Jul 212010
 

(this is a post about sexual assault – this here is your trigger warning)

I’m totally fascinated by this ad campaign in Scotland. The Line Campaign posted the video, which I’m reposting here:

and discusses the “asking for it” myth.

Asking for it.

It’s another one of those things I blithely forget people still believe. And yet, according to the Not Ever Campaign:

Research published in 2010 revealed widespread attitudes that blame women for rape and found that more than half of the sample of more than 1000 people interviewed hold victims responsible in some circumstances. 28% of these people included provocative dress as one of the circumstances which justified holding the victim to some extent responsible.

(CHRIST people suck. Or rather, 28% of the people interviewed in that survey suck.)

So the video reminded me that we’re a long way from justice in the world; fortunately it also reminded me that there are lots of people fighting the good fight.

I’m wondering who the target audience is for the PSA. The myth isn’t precisely that women are “asking to be raped,” (that’s a simple contradiction in terms) it’s that they’re asking for sex; the myth is that clothing = consent. She chose that skirt, therefore he has permission to do what he likes, goes the myth.

Because it doesn’t quite succeed in the persuasion department (if I believed clothing = consent, I’d still believe it after seeing the ad), I don’t think the PSA addresses the 28% who actually buy the myth.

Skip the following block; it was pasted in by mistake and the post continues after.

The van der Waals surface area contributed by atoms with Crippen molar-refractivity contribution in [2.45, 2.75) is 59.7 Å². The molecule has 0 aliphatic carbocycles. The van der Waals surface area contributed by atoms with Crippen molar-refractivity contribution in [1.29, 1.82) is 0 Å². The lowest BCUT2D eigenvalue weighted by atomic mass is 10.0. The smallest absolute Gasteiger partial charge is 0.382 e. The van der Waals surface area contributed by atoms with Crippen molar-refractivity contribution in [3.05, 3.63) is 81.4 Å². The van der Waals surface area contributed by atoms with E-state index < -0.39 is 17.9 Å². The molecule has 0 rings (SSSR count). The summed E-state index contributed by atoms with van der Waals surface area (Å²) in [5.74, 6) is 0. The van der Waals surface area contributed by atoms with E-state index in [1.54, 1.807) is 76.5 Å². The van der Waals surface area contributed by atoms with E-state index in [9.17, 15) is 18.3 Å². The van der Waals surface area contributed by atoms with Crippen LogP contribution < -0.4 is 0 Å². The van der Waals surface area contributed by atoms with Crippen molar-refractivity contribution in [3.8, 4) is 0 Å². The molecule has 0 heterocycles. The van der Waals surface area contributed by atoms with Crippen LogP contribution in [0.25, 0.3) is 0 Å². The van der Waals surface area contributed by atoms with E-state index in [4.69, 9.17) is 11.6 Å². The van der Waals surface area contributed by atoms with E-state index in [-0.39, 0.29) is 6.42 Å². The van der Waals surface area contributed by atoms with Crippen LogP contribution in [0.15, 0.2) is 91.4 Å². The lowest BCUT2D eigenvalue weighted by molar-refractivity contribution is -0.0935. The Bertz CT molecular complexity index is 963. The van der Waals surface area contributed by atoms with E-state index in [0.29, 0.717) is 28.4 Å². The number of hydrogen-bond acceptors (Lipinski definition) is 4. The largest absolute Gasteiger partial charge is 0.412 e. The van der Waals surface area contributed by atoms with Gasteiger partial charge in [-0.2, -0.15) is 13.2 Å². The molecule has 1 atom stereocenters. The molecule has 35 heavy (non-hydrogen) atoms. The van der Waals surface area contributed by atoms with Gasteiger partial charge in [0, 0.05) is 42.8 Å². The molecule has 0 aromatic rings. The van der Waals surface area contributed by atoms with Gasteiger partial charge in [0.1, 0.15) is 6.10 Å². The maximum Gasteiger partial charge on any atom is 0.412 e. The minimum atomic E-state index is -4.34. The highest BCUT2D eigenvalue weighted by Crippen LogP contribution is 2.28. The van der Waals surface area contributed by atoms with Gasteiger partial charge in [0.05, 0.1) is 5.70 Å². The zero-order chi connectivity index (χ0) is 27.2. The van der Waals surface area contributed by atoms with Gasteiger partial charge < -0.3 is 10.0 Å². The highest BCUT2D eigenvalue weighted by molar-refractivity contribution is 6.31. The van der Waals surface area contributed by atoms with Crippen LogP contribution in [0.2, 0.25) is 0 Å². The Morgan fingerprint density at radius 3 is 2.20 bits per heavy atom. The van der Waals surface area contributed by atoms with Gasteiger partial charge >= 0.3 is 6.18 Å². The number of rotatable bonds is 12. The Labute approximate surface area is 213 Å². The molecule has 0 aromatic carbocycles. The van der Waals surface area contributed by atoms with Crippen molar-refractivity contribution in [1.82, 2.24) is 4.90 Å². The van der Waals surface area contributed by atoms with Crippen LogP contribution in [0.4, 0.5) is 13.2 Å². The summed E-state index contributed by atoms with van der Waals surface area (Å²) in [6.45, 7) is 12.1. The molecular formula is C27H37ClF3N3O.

Who I think it DOES address is the legions of bystanders who basically know it’s a myth (that’d be the 72% majority) but who need a nudge.

In that case, what I’d LOVE is if the PSA asked bystanders to do something, to say something (like, “You complete fucking moron, she’s asking for it when she says, ‘I’d like to have sex with you now,’ and not otherwise!”). The research tells us that bystanders are more likely to intervene if they feel like it’s their responsibility to do so, and all it takes to make them feel that way is to ASK them to do something.

Perhaps they have plans for future campaigns that will do just that?

I think their target might also be people who have been raped and believed it to be at least partly their own fault because of what they were wearing. Even if it wasn’t their intention, I think this might be the audience most positively affected by the ad. My gut sense is that a survivor who was blaming themselves might go to the website, get support, and move a step or two forward in their recovery as a result of this.

Culture change is slow and incremental. I’m amazed and happy that Scotland has aired this on TV.

Can we imagine anything similar happening in the US?